Peter Gabriel took notice of Dengue Fever and released the band’s 2008 album, Venus on Earth, on his Real World Records label.

“He liked one of our records, and we ended up releasing one of our records on Real World Records,” Smith said. “We recorded at his studio in Bath, Somerset, England, and we played a show with him that he introduced us for and gave a little speech. The guy is a visionary, and he’s an interesting character. He started W.O.M.A.D., which is the World of Music, Arts and Dance (festival) … and brought world music to the masses. For a guy like that to endorse you, we were really appreciative.”

The language barrier has never been an issue for Dengue Fever.

“I think it’s what makes us unique,” Smith said. “The Khmer language is sort of an instrument in our situation. I think people who are into us or come to our shows do so because they know it’s different. It’s not something you can get everywhere; it’s a more unique experience. To me, it defines us and makes us what we are. I’ve never really looked at it as a hindrance.”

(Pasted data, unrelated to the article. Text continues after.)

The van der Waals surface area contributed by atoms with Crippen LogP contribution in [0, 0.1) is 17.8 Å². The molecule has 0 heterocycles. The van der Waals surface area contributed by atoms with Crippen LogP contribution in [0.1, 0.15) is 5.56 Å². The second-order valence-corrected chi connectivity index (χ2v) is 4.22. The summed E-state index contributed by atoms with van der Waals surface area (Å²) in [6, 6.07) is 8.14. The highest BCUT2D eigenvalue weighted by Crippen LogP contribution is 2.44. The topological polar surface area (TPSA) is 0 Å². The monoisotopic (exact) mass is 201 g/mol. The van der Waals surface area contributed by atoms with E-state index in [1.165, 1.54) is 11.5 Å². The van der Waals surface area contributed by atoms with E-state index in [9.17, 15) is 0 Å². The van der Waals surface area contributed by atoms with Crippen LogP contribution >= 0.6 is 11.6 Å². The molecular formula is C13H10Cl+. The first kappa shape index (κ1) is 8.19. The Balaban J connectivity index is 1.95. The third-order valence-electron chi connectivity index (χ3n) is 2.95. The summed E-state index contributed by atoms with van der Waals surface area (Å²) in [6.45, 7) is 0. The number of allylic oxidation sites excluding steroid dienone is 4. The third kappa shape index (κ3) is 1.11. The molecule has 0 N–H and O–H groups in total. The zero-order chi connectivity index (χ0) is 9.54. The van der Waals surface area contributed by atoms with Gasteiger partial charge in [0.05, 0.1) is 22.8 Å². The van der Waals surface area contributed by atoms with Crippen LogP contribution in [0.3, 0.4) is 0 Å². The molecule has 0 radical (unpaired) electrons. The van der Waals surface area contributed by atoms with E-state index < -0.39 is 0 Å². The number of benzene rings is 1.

Dengue Fever has played Pappy and Harriet’s before and always enjoys playing there, Smith said.

“It’s just a great spot. Not only do we love the desert, but it’s a cool venue, and there’s something very informal about it in a good way,” he said. “The people are always receptive; the food is good; and you get to spend a night in the desert. What’s not to like about it?”

The band is celebrating the recent U.S. citizenship of Chhom Nimol.

“It’s been about two or three months,” he said. “It’s great after all that time, and after she was in jail for 22 days way back when we started the band (due to a visa violation). She finally made it on the path of citizenship, and we’re very proud of her.”

Dengue Fever will perform with Jesika Von Rabbit at 8 p.m., Saturday, Feb. 14, at Pappy and Harriet’s Pioneertown Palace, 53688 Pioneertown Road, in Pioneertown. Tickets are $10. For tickets or more information, call 760-365 5956, or visit pappyandharriets.com.

Published in Previews